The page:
A massive new study in Science has resolved the timing and pattern of insect evolution. Insects originated ~479 million years ago (mya), some began flying ~406 mya, the major extant lineages appeared ~345 mya, and metamorphic insects appeared ~140 mya. This fossil and gene based phylogeny significantly advances our understanding of the tree of life, which is better conceived as the ball of life. When considering this ball, it is sobering to realize that microbes are the most speciose and certainly the most important — Metazoans or Animalia are entirely dependent on microbes. If microbes were to go extinct, all other life forms would follow in short order.
It is equally sobering to realize that there are 1,659,420 known species in the animal kingdom and the most successful or diverse phylum is Arthropoda, which includes insects, arachnids, and crustaceans. A recent taxonomic survey indicates there are 1,302,809 species of arthropods, or about 78.5% of the total. Mollusca is the second largest phylum with 118,061 species. Craniata, which includes vertebrates, consists of 85,432 species (including 19,974 fossil species), or about 5 percent of the total. Among these, there are 35,644 species of fishes, 7,171 species of amphibians, 15,507 species of reptiles, 11,087 species of birds, and 16,014 species of mammals. The latter, to which most of us default when we think or say “animals,” represents 1 percent of the total. Within this one percent, there are ~300 primate species, a number so small that it looks like this: .00024 of the total. Among primates, there is only a single species of extant hominin: Homo sapiens.
Because this species is the only one which studies and writes about evolution, our histories tend to be progressive. As we usually tell the story, the evolution of life has been largely about trends towards complexity and intelligence: the evolution of life is presented as a glorious unfolding toward us, and perhaps our favorite fuzzy mammalian relatives. This is of course solipsistic and unwarranted. If microbes, insects, fishes and that often forgotten phylogenetic group of organisms we call “plants” could write evolutionary history, the stories would be much different.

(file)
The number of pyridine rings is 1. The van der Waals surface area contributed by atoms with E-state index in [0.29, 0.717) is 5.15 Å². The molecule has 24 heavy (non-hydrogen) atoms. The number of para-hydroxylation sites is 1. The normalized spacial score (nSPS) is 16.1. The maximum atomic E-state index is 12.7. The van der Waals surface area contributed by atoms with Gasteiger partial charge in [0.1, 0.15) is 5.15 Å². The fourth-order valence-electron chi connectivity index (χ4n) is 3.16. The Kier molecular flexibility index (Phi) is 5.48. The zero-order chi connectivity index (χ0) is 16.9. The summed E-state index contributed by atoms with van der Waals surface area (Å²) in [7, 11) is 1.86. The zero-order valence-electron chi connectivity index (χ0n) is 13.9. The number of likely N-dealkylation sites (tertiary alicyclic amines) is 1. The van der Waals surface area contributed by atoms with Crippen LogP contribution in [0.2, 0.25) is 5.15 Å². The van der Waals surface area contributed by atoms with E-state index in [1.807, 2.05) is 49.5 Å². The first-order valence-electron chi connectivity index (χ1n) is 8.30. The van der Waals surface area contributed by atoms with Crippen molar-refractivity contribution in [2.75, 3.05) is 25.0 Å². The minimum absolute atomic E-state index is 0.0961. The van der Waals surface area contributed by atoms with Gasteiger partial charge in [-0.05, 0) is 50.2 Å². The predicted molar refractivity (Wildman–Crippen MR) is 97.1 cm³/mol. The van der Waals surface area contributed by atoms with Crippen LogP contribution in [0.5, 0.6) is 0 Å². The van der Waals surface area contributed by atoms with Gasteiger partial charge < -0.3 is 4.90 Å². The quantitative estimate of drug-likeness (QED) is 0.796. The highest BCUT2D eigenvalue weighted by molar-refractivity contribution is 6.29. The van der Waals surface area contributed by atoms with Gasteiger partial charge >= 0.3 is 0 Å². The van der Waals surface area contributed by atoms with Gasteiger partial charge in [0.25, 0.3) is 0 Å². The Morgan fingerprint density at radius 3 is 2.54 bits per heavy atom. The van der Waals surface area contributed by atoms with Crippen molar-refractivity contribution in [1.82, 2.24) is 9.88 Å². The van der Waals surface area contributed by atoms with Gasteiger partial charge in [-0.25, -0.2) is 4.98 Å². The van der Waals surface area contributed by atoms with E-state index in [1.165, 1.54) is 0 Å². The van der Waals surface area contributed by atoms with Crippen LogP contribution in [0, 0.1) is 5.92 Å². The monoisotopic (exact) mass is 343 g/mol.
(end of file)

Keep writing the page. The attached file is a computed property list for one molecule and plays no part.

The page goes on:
Life originated on earth in non-complex or simple forms and, after over 3 billion years of evolution, the vast majority of life remains non-complex and relatively simple. When all organisms are considered and not just a small number of “advanced” or complex outliers, evolution does not present as progressive. Seen from this larger perspective, there have not been any generalized trends.
Long before we were here, simple or “primitive” forms dominated earth. Now that we are here, they still dominate it, even if our primate-vision prejudices prevent us from seeing it or them. Long after we have finished our epoch making domination, or when the Anthropocene runs its sloughing course, the new epoch will get a more traditional name. “Insectocene” seems as good, and likely, as any. These simple forms have always been dominant on earth, so they cannot really inherit what has always been theirs, but they will certainly inherit an earth substantially different from the one they have known for the past 12,000 years. But they will adapt and diversify, just like they always have, through the earth’s many epochs, cycles, and perturbations. From their perspective, future prospects might even look like progress.